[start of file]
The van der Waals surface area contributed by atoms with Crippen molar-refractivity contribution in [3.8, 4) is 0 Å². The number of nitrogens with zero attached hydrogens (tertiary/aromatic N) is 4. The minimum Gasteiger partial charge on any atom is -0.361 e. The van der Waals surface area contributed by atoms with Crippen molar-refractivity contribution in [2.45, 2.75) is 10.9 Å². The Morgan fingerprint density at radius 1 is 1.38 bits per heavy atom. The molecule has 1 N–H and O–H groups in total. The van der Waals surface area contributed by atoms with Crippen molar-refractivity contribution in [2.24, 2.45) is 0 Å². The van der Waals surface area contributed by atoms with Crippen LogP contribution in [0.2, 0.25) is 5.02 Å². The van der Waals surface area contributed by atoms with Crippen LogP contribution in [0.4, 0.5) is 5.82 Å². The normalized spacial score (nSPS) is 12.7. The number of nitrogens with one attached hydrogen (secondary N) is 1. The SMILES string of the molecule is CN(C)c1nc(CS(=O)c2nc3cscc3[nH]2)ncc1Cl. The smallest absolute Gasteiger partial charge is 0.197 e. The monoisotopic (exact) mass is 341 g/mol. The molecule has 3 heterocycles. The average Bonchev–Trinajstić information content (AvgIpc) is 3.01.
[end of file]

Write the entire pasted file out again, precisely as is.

The van der Waals surface area contributed by atoms with Crippen molar-refractivity contribution in [3.8, 4) is 0 Å². The number of nitrogens with zero attached hydrogens (tertiary/aromatic N) is 4. The minimum Gasteiger partial charge on any atom is -0.361 e. The van der Waals surface area contributed by atoms with Crippen molar-refractivity contribution in [2.45, 2.75) is 10.9 Å². The Morgan fingerprint density at radius 1 is 1.38 bits per heavy atom. The molecule has 1 N–H and O–H groups in total. The van der Waals surface area contributed by atoms with Crippen molar-refractivity contribution in [2.24, 2.45) is 0 Å². The van der Waals surface area contributed by atoms with Crippen LogP contribution in [0.2, 0.25) is 5.02 Å². The van der Waals surface area contributed by atoms with Crippen LogP contribution in [0.4, 0.5) is 5.82 Å². The normalized spacial score (nSPS) is 12.7. The number of nitrogens with one attached hydrogen (secondary N) is 1. The SMILES string of the molecule is CN(C)c1nc(CS(=O)c2nc3cscc3[nH]2)ncc1Cl. The smallest absolute Gasteiger partial charge is 0.197 e. The monoisotopic (exact) mass is 341 g/mol. The molecule has 3 heterocycles. The average Bonchev–Trinajstić information content (AvgIpc) is 3.01.